Tuesday, 30 June 2015

'Ello, 'ello, what's all this then? Rewarded for knowing, or for sharing also?

Today the UK’s College of Policing published a report following a review into leadership, with recommendations to improve performance across the police service.  Details are available on their website here.
Regular readers of the blog will recall our examination (here) of the Hillsborough Inquiry and the issues it raised about honesty, defensiveness and poor police leadership.  So it is great to see serious efforts to address some of these issues.

In the report, there are some ideas that will appeal to those keen to learn from other’s experiences and manage their knowledge more effectively.
One encouraging point, on how the review was conducted, is revealed thus, “The review recognised the importance of capturing the lessons of leadership development from the widest range of sectors outside policing.”  So far, so good – using lessons is almost always a good idea, and to seek them from ‘outsiders’ introduces new perspectives and guards against ‘group-think’, one of the dangers highlighted in Margaret Heffernan’s excellent book, ‘Wilful Blindness’, which I reviewed here.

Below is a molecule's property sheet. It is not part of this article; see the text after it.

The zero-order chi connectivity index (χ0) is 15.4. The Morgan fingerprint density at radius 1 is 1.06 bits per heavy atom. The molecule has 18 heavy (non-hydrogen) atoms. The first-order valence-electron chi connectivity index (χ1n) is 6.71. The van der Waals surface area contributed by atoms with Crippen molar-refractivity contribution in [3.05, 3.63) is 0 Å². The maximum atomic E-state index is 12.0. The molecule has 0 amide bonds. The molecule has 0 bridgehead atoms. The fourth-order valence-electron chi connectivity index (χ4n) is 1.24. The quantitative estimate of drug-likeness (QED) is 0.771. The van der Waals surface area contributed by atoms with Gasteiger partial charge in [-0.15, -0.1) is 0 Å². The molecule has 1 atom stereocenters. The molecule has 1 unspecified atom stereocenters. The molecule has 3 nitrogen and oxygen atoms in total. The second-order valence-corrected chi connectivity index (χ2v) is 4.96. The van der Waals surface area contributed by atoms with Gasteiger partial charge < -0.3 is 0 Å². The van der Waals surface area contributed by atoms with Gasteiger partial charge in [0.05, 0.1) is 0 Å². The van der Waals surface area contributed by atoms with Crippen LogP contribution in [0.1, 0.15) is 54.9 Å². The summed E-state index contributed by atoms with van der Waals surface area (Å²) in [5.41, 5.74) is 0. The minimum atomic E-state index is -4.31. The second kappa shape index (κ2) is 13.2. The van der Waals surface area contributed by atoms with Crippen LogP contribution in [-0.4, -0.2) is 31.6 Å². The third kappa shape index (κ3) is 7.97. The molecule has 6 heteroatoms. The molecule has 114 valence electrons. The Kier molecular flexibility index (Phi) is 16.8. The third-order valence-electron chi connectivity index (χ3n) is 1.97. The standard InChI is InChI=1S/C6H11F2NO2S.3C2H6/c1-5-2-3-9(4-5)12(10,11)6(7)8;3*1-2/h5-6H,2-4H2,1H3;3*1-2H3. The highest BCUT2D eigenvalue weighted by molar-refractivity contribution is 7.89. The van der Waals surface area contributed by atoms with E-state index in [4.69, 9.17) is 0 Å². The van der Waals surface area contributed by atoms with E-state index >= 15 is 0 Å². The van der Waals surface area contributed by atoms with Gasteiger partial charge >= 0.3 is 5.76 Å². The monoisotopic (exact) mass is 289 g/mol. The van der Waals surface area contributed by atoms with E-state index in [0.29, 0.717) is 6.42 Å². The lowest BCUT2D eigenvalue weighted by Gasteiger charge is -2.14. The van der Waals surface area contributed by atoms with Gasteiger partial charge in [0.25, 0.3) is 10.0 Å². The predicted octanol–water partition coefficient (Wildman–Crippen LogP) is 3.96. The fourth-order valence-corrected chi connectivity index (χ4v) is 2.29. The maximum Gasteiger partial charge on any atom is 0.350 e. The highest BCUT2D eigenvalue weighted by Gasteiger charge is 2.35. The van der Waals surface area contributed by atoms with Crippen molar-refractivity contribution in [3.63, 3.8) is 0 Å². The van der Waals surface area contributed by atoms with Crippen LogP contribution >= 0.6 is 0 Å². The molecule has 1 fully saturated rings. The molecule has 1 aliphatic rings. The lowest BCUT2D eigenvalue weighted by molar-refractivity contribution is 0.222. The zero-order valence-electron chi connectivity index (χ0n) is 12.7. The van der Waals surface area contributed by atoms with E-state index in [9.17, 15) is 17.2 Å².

Welcoming fresh inputs is further encouraged through the recommendation for “a structure where officers and staff can exit and re-enter the service, bringing with them their new skills and experience.”
The value of skills, experience and knowledge is recognised in further recommendations, such as:

·        “Existing police leaders should influence and drive the required culture of change by demonstrating their own commitment to personal development….;
·        Develop career opportunities which allow recognition and reward for advanced practitioners.
·        Offering staff and officers reward and recognition for advanced skills and knowledge. We recommend that the Home Office should consider what amendments to pay and conditions are required to allow professional expertise to be appropriately recognised and rewarded.”
Again, that’s all well and good but, without explicit encouragement and enforcement of knowledge-sharing and collaboration, there is a danger that these proposals will result merely in rewarding people for what they know, without further recognition for what they share.
Incentivising the accrual of knowledge without any balancing expectation that it be shared produces employees that are reluctant to help others, or will only do so when they can spare the time (i.e. rarely).
This is common across many organisations, where the unintended consequences of rewarding knowledge are disincentives to share, reluctance to be honest and open (especially about shortcomings) and expensive losses when those with the know-how depart, leaving the remainder struggling to fill that gap.
Far better for the recommendations to read thus (my edits in bold):